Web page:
Assemblyman Andrew Raia (R,C,I,WF-East Northport) today notified his constituents that the Assembly passed legislation written by Assemblyman Raia that would require detailed information about cemetery costs be more easily and widely distributed to individuals at their homes and cemetery offices.
“Most ideas for legislation begin locally and this is a perfect example. I was approached by a constituent, Elvira Hoffman, President of the Funeral Consumers Alliance of LI/NYC, with a request that we need to take advantage of technology to improve how we disclose information at cemeteries,” said Raia.
The measure, which was sponsored by John Flanagan in the state Senate, also passed and the bill will be sent to the governor for his signature into law.
According to the legislation, cemetery officials must make available to the public at their offices printed copies of the rules, regulations, charges and prices of plots and lots. The cost of the document to the public must be the same price incurred by the cemetery to make each copy or $4 per copy, whichever is less.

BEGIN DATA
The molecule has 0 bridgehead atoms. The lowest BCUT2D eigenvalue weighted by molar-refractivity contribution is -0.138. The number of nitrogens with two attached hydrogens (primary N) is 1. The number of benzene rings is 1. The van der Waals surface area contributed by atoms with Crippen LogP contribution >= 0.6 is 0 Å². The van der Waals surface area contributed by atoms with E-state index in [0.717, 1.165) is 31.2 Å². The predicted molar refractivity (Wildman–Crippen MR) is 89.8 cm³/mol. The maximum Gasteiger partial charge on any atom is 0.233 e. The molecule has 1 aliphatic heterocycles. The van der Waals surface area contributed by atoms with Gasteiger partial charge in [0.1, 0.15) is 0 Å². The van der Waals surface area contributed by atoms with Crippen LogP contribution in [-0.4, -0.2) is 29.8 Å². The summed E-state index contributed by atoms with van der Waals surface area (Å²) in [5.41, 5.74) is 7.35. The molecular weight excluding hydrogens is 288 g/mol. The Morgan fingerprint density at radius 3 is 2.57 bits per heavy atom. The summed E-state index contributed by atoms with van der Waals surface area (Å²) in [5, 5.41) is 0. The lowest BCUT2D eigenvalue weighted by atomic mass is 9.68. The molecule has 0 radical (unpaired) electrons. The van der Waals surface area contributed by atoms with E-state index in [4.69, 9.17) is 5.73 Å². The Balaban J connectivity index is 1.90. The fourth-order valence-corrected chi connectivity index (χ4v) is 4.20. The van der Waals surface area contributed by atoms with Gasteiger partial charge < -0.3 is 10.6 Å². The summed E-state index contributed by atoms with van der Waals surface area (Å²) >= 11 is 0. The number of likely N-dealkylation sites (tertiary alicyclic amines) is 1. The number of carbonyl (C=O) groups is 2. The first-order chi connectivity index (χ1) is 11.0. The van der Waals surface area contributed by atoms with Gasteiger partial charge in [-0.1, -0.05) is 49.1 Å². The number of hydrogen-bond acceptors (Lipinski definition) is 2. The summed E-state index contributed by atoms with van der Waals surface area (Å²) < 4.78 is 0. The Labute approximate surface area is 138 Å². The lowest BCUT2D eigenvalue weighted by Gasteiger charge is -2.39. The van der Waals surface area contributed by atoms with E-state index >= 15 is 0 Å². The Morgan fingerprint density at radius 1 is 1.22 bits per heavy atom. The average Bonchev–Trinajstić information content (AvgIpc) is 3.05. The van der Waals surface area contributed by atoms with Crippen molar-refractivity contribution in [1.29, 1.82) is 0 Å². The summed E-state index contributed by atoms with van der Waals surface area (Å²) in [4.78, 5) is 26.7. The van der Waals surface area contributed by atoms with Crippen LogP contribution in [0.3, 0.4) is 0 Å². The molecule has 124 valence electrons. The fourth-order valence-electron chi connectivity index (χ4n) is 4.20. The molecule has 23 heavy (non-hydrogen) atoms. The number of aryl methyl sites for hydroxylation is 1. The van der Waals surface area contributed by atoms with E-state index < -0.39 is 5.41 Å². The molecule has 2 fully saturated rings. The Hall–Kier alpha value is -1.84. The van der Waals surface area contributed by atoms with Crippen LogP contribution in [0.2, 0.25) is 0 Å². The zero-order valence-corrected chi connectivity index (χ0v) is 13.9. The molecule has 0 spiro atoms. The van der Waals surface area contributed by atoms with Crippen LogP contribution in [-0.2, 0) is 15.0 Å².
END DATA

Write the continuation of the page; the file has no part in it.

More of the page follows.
In addition, sales personnel and officials representing cemeteries must provide free copies of the documents if they visit prospective customers at their homes. The copies must be given to residents before discussions begin about the cemetery and its regulations.
The legislation includes a penalty provision that requires cemeteries to pay the state $25 for each proven violation.
Raia noted funeral homes in New York state for more than 20 years have been required to present consumers with a general price list as a way to protect individuals. However, cemeteries are only required to post the rules, regulations, charges and prices in their offices, he added.
“Consumers are generally poorly informed about their rights relative to cemeteries because most people buy interment rights just once in their lives,” explained Raia. “They would be far better served by requiring that sales people hand out the rules, regulations, charges and prices of lots to the public, so people are able to compare between cemeteries before entering into a contract.
“We, as legislators, go to Albany to represent the concerns of our constituents, and I am very pleased I could secure passage of this legislation that was actually initiated by a resident of my Assembly district.”